Zoom admits to routing some US calls through China
As if the various privacy and security concerns that have plagued Zoom recently had not been enough, now it has been revealed that the company has been routing some calls made in North America through China.
Asking whether Zoom is a "US company with a Chinese heart", security researchers at Citizen Lab reported their discovery that during test meetings, encryption and decryption keys were routed through a server in Bejing. This raised eyebrows, and the company has now tried to explain what happened and issued its second apology this week.
- Zoom security vulnerability can be used to steal Windows login credentials
- Zoom issues an apology for privacy and security issues, will enact a feature freeze to focus on fixes
- Zoom claims to offer end-to-end encryption -- even though that's not strictly true
Presenting their findings, Citizen Lab researchers express concern that in routing traffic through China, Zoom could be legally obliged to disclose decryption keys to the Chinese government. Given Zoom's slightly concerning privacy recently, this was probably the last revelation the company wanted to come out.
The researchers say:
During a test of a Zoom meeting with two users, one in the United States and one in Canada, we found that the AES-128 key for conference encryption and decryption was sent to one of the participants over TLS from a Zoom server apparently located in Beijing, 22.214.171.124. A scan shows a total of five servers in China and 68 in the United States that apparently run the same Zoom server software as the Beijing server. We suspect that keys may be distributed through these servers.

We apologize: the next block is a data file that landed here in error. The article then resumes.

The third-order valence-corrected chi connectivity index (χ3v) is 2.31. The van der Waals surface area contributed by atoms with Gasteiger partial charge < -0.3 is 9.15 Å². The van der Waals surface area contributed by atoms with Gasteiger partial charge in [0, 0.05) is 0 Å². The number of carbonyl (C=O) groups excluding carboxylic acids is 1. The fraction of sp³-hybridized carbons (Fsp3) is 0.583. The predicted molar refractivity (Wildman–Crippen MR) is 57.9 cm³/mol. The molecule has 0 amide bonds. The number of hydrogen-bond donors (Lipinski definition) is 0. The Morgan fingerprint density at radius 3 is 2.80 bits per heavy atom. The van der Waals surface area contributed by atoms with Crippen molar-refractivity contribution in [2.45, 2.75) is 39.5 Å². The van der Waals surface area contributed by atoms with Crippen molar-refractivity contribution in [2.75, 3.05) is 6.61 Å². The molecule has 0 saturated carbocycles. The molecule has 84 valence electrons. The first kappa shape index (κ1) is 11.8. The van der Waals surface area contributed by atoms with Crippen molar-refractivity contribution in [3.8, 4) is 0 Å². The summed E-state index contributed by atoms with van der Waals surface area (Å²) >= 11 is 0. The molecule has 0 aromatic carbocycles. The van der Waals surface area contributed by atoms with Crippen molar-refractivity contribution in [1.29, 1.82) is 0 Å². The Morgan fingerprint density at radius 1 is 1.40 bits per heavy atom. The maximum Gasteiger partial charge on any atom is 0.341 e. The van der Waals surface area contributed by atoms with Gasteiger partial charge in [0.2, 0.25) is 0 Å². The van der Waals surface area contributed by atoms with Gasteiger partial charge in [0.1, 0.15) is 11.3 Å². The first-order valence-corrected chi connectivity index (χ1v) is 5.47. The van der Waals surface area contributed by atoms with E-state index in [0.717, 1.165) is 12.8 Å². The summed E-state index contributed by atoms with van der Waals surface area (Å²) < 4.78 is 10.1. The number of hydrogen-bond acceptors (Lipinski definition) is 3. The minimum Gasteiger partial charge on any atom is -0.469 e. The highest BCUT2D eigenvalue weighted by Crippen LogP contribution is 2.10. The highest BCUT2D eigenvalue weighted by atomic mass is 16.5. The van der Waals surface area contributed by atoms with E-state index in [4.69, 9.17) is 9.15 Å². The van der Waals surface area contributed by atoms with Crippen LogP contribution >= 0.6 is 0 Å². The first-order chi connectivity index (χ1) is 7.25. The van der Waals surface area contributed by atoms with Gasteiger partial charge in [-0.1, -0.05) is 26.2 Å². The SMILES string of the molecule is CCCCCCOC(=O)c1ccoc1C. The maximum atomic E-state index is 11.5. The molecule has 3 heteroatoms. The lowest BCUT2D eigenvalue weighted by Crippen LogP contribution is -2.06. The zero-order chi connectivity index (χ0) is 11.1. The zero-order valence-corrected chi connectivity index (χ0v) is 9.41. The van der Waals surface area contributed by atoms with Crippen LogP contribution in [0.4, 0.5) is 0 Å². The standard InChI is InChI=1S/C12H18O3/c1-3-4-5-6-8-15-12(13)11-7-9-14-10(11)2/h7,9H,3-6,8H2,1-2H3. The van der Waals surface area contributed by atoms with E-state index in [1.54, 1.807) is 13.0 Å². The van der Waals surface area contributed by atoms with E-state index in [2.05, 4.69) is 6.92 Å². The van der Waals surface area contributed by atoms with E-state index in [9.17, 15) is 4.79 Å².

But Zoom's CEO Eric S Yuan says that the routing of American calls through Chinese servers is not the norm, and only occurred because of high traffic. He explains:
During normal operations, Zoom clients attempt to connect to a series of primary datacenters in or near a user’s region, and if those multiple connection attempts fail due to network congestion or other issues, clients will reach out to two secondary datacenters off of a list of several secondary datacenters as a potential backup bridge to the Zoom platform. In all instances, Zoom clients are provided with a list of datacenters appropriate to their region. This system is critical to Zoom’s trademark reliability, particularly during times of massive internet stress.
The company has tried to reassure users that Chinese servers have only been used in "extremely limited circumstances", it's not clear how many users may have been affected.